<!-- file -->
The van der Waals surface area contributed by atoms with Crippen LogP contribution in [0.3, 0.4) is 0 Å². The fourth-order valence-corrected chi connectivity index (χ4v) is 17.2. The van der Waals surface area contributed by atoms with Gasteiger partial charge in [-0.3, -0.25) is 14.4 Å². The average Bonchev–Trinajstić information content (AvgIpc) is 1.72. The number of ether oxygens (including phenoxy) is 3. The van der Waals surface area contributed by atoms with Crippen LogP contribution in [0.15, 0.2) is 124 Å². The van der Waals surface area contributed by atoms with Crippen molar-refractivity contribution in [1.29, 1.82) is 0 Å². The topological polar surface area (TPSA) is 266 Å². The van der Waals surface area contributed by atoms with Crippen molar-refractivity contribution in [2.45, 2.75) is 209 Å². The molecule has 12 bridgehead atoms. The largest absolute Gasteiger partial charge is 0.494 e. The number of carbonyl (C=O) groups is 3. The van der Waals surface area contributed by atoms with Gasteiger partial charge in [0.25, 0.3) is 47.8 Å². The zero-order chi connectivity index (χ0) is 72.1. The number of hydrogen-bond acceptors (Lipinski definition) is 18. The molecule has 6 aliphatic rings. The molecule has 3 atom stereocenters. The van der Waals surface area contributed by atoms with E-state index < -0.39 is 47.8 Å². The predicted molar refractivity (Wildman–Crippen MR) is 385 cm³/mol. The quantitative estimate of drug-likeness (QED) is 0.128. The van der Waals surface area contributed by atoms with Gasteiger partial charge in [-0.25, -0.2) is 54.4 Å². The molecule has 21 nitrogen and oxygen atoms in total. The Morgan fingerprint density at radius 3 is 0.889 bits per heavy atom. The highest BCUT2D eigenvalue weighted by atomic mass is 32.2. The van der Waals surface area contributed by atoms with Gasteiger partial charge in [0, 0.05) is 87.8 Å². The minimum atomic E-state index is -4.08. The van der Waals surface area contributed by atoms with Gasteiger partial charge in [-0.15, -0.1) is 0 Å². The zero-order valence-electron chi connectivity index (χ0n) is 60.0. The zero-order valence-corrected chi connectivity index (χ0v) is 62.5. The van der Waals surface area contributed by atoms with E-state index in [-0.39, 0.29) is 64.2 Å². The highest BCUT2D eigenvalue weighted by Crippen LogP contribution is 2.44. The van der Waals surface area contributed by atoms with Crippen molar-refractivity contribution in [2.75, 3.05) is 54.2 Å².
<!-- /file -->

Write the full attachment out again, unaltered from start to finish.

The van der Waals surface area contributed by atoms with Crippen LogP contribution in [0.3, 0.4) is 0 Å². The fourth-order valence-corrected chi connectivity index (χ4v) is 17.2. The van der Waals surface area contributed by atoms with Gasteiger partial charge in [-0.3, -0.25) is 14.4 Å². The average Bonchev–Trinajstić information content (AvgIpc) is 1.72. The number of ether oxygens (including phenoxy) is 3. The van der Waals surface area contributed by atoms with Crippen LogP contribution in [0.15, 0.2) is 124 Å². The van der Waals surface area contributed by atoms with Crippen molar-refractivity contribution in [1.29, 1.82) is 0 Å². The topological polar surface area (TPSA) is 266 Å². The van der Waals surface area contributed by atoms with Crippen molar-refractivity contribution in [2.45, 2.75) is 209 Å². The molecule has 12 bridgehead atoms. The largest absolute Gasteiger partial charge is 0.494 e. The number of carbonyl (C=O) groups is 3. The van der Waals surface area contributed by atoms with Gasteiger partial charge in [0.25, 0.3) is 47.8 Å². The zero-order chi connectivity index (χ0) is 72.1. The number of hydrogen-bond acceptors (Lipinski definition) is 18. The molecule has 6 aliphatic rings. The molecule has 3 atom stereocenters. The van der Waals surface area contributed by atoms with E-state index < -0.39 is 47.8 Å². The predicted molar refractivity (Wildman–Crippen MR) is 385 cm³/mol. The quantitative estimate of drug-likeness (QED) is 0.128. The van der Waals surface area contributed by atoms with Gasteiger partial charge in [-0.25, -0.2) is 54.4 Å². The molecule has 21 nitrogen and oxygen atoms in total. The Morgan fingerprint density at radius 3 is 0.889 bits per heavy atom. The highest BCUT2D eigenvalue weighted by atomic mass is 32.2. The van der Waals surface area contributed by atoms with Gasteiger partial charge in [0, 0.05) is 87.8 Å². The minimum atomic E-state index is -4.08. The van der Waals surface area contributed by atoms with Gasteiger partial charge in [-0.15, -0.1) is 0 Å². The zero-order valence-electron chi connectivity index (χ0n) is 60.0. The zero-order valence-corrected chi connectivity index (χ0v) is 62.5. The van der Waals surface area contributed by atoms with E-state index in [-0.39, 0.29) is 64.2 Å². The highest BCUT2D eigenvalue weighted by Crippen LogP contribution is 2.44. The van der Waals surface area contributed by atoms with Crippen molar-refractivity contribution in [2.75, 3.05) is 54.2 Å².